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The dynamics of migration, health and livelihoods in developing countries: INDEPTH Network perspectives

Mark Collinson, University of the Witwatersrand
Kubaje Adazu, Centers for Disease Control and Prevention
Michael J. White, Brown University
Sally E. Findley, Columbia University

(On behalf of the INDEPTH Migration & Urbanisation Group) The dynamics of migration, livelihoods and health are complex and unfold over time. The usual means for observing these dynamics is through snapshots, which can miss a lot of what is going on within families and households. In this presentation we present findings from a multi-country INDEPTH study using surveillance of the same households over time. We compare age-sex migration profiles from three sites in Asia and four in Africa and then examine the impact of migration on health and livelihoods. The findings show that specific sections of the population are much more likely to migrate. Better-off households are more likely to realize the benefits of migration and over time and this produces unequal distribution of resources in the population. In one site women’s migration from poorer households tends to reduce socio-economic inequity in the population and, in another, households reallocate labor to compensate for out-migration of prime age adults.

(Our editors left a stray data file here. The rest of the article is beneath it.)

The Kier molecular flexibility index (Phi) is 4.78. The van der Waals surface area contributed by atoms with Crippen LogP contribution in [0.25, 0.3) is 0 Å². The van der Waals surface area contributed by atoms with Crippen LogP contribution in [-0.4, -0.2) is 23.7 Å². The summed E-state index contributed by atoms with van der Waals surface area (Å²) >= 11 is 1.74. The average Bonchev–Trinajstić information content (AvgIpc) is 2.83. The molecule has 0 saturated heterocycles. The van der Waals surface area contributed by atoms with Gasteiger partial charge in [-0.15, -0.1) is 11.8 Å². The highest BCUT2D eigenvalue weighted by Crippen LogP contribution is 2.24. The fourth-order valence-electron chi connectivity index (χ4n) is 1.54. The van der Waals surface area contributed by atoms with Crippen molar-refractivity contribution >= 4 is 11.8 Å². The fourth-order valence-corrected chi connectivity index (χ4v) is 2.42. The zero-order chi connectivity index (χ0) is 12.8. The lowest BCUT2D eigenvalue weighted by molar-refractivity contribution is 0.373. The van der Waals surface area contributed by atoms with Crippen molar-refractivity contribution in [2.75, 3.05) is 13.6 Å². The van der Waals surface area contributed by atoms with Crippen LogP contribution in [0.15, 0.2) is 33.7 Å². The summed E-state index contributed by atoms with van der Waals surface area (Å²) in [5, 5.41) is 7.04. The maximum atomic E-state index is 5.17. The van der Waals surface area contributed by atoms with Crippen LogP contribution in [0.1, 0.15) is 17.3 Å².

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Presented in Session 169: Understanding demographic and health dynamics in developing countries using longitudinal data